If annual events are exciting (think: March Madness, tax returns), then quadrennial are exceptionally so (Leap Day, World Cup). Decennial events, however, are a true occasion. This year, for only the 24th time in American history, the federal government is undertaking its constitutionally mandated count of everyone living in the United States – the U.S. Census.
Blockchain is a new and potentially transformational technology for tracking of transactions between parties in a verifiable and permanent way that also makes tampering virtually impossible. It is already being tested in use for supply chain management by shipping and trucking companies, and freight railroads are also joining in. On the horizon is the potential for blockchain technology for public transportation, especially insofar as it facilitates more integrated transportation services offered by partner organizations.
In September, I attended the APTA Annual Meeting in Nashville, Tennessee. Following the defeat of Nashville’s transit referendum in May, the local transit agency is pressing ahead by investing in its bus fleet and changing its name to “WeGo”—a brand that speaks to transit’s role in building community.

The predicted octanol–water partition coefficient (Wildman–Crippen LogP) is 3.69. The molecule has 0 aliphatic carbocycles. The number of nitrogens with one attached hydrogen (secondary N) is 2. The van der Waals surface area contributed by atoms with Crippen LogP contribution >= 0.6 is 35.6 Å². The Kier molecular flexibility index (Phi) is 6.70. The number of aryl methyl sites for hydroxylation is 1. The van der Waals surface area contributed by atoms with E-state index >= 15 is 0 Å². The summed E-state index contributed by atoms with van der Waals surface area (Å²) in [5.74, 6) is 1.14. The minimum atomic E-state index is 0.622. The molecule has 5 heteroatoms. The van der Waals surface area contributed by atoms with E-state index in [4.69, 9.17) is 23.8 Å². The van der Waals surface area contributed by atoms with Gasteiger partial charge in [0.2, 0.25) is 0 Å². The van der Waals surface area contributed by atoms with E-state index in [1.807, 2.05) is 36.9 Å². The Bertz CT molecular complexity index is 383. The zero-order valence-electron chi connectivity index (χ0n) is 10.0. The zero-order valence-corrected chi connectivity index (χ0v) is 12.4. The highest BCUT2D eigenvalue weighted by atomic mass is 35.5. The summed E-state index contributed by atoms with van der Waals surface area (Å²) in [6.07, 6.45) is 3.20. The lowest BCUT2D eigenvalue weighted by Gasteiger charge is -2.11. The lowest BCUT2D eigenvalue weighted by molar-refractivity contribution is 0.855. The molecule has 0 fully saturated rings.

The transportation ecosystem is changing rapidly. Individuals have new transportation options, and nationwide trends show transit ridership in decline. New technologies, such as automated vehicles, are expected to continue to reshape mobility in the future. In this environment, transit system owners and operators are seeking to adapt their network design and services. Improved data availability and new processing methods can identify ways to improve transit service.